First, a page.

Wednesday, November 16, 2011


“One event a week,” she said to me after she took a sip of her drink.  “We will only participate in one a week.”

“My word, Emily,” I responded.  “How could you limit yourself to only one activity a week?”

“And I always run it by my husband,” she added.

“Oooo, that must pump him up,” I said excited to add that to my list of “pumping up my husband” ideas.

I paused and breathed a heavy sigh.  “Gosh, Emily, sometimes I am gone three nights a week.”

“And how does that work out for you?” she asked me, raising one of her brows with that look that pressed a response from me, “Hmm?”

“I am so…  Overwhelmed.  Exhausted.  Overextended.  Frustrated.”

“I can’t keep my house clean.  I wake up to a sink filled with last night’s dishes.  I can’t keep up with laundry.  Sometimes I fall asleep on the couch and layer it on top of me like a blanket.  I lose patience with my children, my husband.  And I am balding on one side of my head from constantly pulling on my hair from stress.”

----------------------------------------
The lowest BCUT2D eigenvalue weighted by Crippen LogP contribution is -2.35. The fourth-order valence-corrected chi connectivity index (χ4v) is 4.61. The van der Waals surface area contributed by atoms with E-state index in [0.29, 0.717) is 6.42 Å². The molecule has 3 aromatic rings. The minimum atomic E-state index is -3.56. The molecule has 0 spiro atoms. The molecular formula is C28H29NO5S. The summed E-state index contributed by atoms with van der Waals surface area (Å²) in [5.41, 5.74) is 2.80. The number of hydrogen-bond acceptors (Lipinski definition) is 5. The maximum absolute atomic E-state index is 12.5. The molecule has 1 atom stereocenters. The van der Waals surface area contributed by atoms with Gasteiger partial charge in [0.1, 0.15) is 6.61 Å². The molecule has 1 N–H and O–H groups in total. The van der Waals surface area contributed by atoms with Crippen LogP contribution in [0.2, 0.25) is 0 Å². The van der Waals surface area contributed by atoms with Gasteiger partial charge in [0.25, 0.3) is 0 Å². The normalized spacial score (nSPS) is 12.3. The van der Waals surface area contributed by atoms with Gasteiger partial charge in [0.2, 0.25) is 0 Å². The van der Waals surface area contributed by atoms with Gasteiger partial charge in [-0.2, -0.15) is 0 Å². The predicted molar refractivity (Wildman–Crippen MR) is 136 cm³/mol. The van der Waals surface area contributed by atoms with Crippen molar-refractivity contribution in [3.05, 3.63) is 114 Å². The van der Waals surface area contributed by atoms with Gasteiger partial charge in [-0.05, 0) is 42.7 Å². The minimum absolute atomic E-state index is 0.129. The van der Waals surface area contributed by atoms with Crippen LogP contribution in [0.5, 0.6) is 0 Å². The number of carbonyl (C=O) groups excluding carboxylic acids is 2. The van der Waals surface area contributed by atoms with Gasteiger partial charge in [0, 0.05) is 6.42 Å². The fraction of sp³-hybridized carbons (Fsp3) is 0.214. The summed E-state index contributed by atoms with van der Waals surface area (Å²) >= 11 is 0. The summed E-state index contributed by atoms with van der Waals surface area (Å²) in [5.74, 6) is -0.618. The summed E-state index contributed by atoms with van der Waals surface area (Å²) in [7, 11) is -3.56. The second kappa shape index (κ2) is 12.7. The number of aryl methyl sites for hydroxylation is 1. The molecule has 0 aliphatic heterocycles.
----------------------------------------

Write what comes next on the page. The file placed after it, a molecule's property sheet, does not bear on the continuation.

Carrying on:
“Let me see your bald spot,” she leaned forward eager to witness my balding.

“Emily, I am kidding.  But I do have heart palpitations frequently.  Here put your hand against my chest.”

“No, that would look weird,” she laughed.

“Em, aren’t you afraid if you don’t respond to people and events that you will stop being invited?”

“Does that matter?  I want less.  I want simple.  So it weeds out those who aren’t as close to me.  Isn’t that a good thing?”

“I guess, but I hate disappointing people.  I want to be friends with everyone.”

“Janna, no one is friends with everyone.” 

It reminded me of something I read once in a magazine, “When everything is important, nothing is important.”